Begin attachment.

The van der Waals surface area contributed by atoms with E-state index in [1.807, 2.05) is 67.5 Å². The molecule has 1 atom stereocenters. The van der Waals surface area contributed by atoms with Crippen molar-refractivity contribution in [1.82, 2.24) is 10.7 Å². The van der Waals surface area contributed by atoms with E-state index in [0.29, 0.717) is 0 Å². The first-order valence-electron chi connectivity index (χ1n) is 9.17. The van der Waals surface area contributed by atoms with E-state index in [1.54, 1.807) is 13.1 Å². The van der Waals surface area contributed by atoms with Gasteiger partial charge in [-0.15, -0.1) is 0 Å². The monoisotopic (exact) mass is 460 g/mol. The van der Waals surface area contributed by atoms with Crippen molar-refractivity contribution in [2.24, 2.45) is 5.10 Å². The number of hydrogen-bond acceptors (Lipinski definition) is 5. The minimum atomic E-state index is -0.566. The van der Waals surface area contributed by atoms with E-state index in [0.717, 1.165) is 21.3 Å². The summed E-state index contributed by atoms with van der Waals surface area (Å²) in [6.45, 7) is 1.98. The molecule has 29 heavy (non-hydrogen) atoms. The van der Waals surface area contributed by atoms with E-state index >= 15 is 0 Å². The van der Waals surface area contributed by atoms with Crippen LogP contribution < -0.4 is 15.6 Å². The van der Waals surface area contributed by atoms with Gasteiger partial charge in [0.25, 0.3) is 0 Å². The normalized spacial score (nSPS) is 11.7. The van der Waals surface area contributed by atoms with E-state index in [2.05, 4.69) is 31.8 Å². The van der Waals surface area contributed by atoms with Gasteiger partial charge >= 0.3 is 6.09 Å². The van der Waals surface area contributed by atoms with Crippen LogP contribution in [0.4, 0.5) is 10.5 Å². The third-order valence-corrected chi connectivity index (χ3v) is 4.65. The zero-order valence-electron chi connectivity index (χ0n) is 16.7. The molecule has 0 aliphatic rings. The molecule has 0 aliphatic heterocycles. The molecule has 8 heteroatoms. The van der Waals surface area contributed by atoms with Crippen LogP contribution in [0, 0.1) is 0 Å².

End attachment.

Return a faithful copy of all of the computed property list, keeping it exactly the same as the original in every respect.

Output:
The van der Waals surface area contributed by atoms with E-state index in [1.807, 2.05) is 67.5 Å². The molecule has 1 atom stereocenters. The van der Waals surface area contributed by atoms with Crippen molar-refractivity contribution in [1.82, 2.24) is 10.7 Å². The van der Waals surface area contributed by atoms with E-state index in [0.29, 0.717) is 0 Å². The first-order valence-electron chi connectivity index (χ1n) is 9.17. The van der Waals surface area contributed by atoms with E-state index in [1.54, 1.807) is 13.1 Å². The van der Waals surface area contributed by atoms with Gasteiger partial charge in [-0.15, -0.1) is 0 Å². The monoisotopic (exact) mass is 460 g/mol. The van der Waals surface area contributed by atoms with Crippen molar-refractivity contribution in [2.24, 2.45) is 5.10 Å². The number of hydrogen-bond acceptors (Lipinski definition) is 5. The minimum atomic E-state index is -0.566. The van der Waals surface area contributed by atoms with E-state index in [0.717, 1.165) is 21.3 Å². The summed E-state index contributed by atoms with van der Waals surface area (Å²) in [6.45, 7) is 1.98. The molecule has 29 heavy (non-hydrogen) atoms. The van der Waals surface area contributed by atoms with E-state index >= 15 is 0 Å². The van der Waals surface area contributed by atoms with Crippen LogP contribution < -0.4 is 15.6 Å². The van der Waals surface area contributed by atoms with Gasteiger partial charge in [0.25, 0.3) is 0 Å². The normalized spacial score (nSPS) is 11.7. The van der Waals surface area contributed by atoms with E-state index in [2.05, 4.69) is 31.8 Å². The van der Waals surface area contributed by atoms with Gasteiger partial charge >= 0.3 is 6.09 Å². The van der Waals surface area contributed by atoms with Crippen LogP contribution in [0.4, 0.5) is 10.5 Å². The third-order valence-corrected chi connectivity index (χ3v) is 4.65. The zero-order valence-electron chi connectivity index (χ0n) is 16.7. The molecule has 0 aliphatic rings. The molecule has 0 aliphatic heterocycles. The molecule has 8 heteroatoms. The van der Waals surface area contributed by atoms with Crippen LogP contribution in [0, 0.1) is 0 Å².